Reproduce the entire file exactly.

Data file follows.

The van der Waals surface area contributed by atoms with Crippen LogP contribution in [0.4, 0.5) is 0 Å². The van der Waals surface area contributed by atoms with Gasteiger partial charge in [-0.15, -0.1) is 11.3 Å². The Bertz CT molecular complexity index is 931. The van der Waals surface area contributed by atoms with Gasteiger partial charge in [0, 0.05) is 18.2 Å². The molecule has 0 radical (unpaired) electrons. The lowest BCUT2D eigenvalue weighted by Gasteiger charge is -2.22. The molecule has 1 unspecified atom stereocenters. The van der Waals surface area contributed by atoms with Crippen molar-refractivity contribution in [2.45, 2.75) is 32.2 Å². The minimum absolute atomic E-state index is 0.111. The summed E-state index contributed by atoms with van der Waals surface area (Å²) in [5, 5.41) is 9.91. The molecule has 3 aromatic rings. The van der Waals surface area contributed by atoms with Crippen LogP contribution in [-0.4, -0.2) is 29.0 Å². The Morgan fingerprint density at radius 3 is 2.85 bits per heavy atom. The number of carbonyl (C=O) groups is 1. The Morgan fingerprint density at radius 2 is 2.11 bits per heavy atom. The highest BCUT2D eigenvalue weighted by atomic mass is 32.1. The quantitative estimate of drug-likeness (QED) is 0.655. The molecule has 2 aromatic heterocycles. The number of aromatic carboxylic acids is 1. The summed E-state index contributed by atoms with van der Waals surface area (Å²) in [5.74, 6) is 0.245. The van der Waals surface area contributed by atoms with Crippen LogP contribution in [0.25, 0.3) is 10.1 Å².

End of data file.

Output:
The van der Waals surface area contributed by atoms with Crippen LogP contribution in [0.4, 0.5) is 0 Å². The van der Waals surface area contributed by atoms with Gasteiger partial charge in [-0.15, -0.1) is 11.3 Å². The Bertz CT molecular complexity index is 931. The van der Waals surface area contributed by atoms with Gasteiger partial charge in [0, 0.05) is 18.2 Å². The molecule has 0 radical (unpaired) electrons. The lowest BCUT2D eigenvalue weighted by Gasteiger charge is -2.22. The molecule has 1 unspecified atom stereocenters. The van der Waals surface area contributed by atoms with Crippen molar-refractivity contribution in [2.45, 2.75) is 32.2 Å². The minimum absolute atomic E-state index is 0.111. The summed E-state index contributed by atoms with van der Waals surface area (Å²) in [5, 5.41) is 9.91. The molecule has 3 aromatic rings. The van der Waals surface area contributed by atoms with Crippen LogP contribution in [-0.4, -0.2) is 29.0 Å². The Morgan fingerprint density at radius 3 is 2.85 bits per heavy atom. The number of carbonyl (C=O) groups is 1. The Morgan fingerprint density at radius 2 is 2.11 bits per heavy atom. The highest BCUT2D eigenvalue weighted by atomic mass is 32.1. The quantitative estimate of drug-likeness (QED) is 0.655. The molecule has 2 aromatic heterocycles. The number of aromatic carboxylic acids is 1. The summed E-state index contributed by atoms with van der Waals surface area (Å²) in [5.74, 6) is 0.245. The van der Waals surface area contributed by atoms with Crippen LogP contribution in [0.25, 0.3) is 10.1 Å².